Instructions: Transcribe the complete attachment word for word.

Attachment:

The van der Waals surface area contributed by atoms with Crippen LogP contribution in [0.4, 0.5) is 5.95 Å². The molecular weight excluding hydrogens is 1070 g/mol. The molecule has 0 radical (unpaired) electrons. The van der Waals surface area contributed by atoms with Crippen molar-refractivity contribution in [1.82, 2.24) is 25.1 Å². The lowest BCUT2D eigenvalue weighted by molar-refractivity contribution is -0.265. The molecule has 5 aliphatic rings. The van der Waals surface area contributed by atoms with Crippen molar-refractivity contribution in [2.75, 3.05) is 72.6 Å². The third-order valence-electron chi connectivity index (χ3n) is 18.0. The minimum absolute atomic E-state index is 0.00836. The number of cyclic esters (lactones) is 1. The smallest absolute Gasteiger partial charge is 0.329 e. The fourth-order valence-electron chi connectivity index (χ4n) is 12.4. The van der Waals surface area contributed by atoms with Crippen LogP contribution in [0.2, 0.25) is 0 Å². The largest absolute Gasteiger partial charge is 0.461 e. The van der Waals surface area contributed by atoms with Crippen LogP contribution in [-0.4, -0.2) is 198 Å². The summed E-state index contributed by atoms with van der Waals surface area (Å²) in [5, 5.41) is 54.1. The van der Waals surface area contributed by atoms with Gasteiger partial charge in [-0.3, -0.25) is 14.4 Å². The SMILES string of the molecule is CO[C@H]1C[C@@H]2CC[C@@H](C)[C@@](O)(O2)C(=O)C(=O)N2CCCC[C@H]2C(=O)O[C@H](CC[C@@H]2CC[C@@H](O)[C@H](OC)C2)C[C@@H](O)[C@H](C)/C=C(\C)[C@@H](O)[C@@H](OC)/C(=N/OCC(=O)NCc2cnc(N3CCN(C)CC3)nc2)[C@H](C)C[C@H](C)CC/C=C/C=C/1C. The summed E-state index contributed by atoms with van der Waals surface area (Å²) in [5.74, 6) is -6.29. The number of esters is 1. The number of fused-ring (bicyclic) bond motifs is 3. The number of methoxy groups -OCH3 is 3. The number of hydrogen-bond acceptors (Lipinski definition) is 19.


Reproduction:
The van der Waals surface area contributed by atoms with Crippen LogP contribution in [0.4, 0.5) is 5.95 Å². The molecular weight excluding hydrogens is 1070 g/mol. The molecule has 0 radical (unpaired) electrons. The van der Waals surface area contributed by atoms with Crippen molar-refractivity contribution in [1.82, 2.24) is 25.1 Å². The lowest BCUT2D eigenvalue weighted by molar-refractivity contribution is -0.265. The molecule has 5 aliphatic rings. The van der Waals surface area contributed by atoms with Crippen molar-refractivity contribution in [2.75, 3.05) is 72.6 Å². The third-order valence-electron chi connectivity index (χ3n) is 18.0. The minimum absolute atomic E-state index is 0.00836. The number of cyclic esters (lactones) is 1. The smallest absolute Gasteiger partial charge is 0.329 e. The fourth-order valence-electron chi connectivity index (χ4n) is 12.4. The van der Waals surface area contributed by atoms with Crippen LogP contribution in [0.2, 0.25) is 0 Å². The largest absolute Gasteiger partial charge is 0.461 e. The van der Waals surface area contributed by atoms with Crippen LogP contribution in [-0.4, -0.2) is 198 Å². The summed E-state index contributed by atoms with van der Waals surface area (Å²) in [5, 5.41) is 54.1. The van der Waals surface area contributed by atoms with Gasteiger partial charge in [-0.3, -0.25) is 14.4 Å². The SMILES string of the molecule is CO[C@H]1C[C@@H]2CC[C@@H](C)[C@@](O)(O2)C(=O)C(=O)N2CCCC[C@H]2C(=O)O[C@H](CC[C@@H]2CC[C@@H](O)[C@H](OC)C2)C[C@@H](O)[C@H](C)/C=C(\C)[C@@H](O)[C@@H](OC)/C(=N/OCC(=O)NCc2cnc(N3CCN(C)CC3)nc2)[C@H](C)C[C@H](C)CC/C=C/C=C/1C. The summed E-state index contributed by atoms with van der Waals surface area (Å²) in [5.74, 6) is -6.29. The number of esters is 1. The number of fused-ring (bicyclic) bond motifs is 3. The number of methoxy groups -OCH3 is 3. The number of hydrogen-bond acceptors (Lipinski definition) is 19.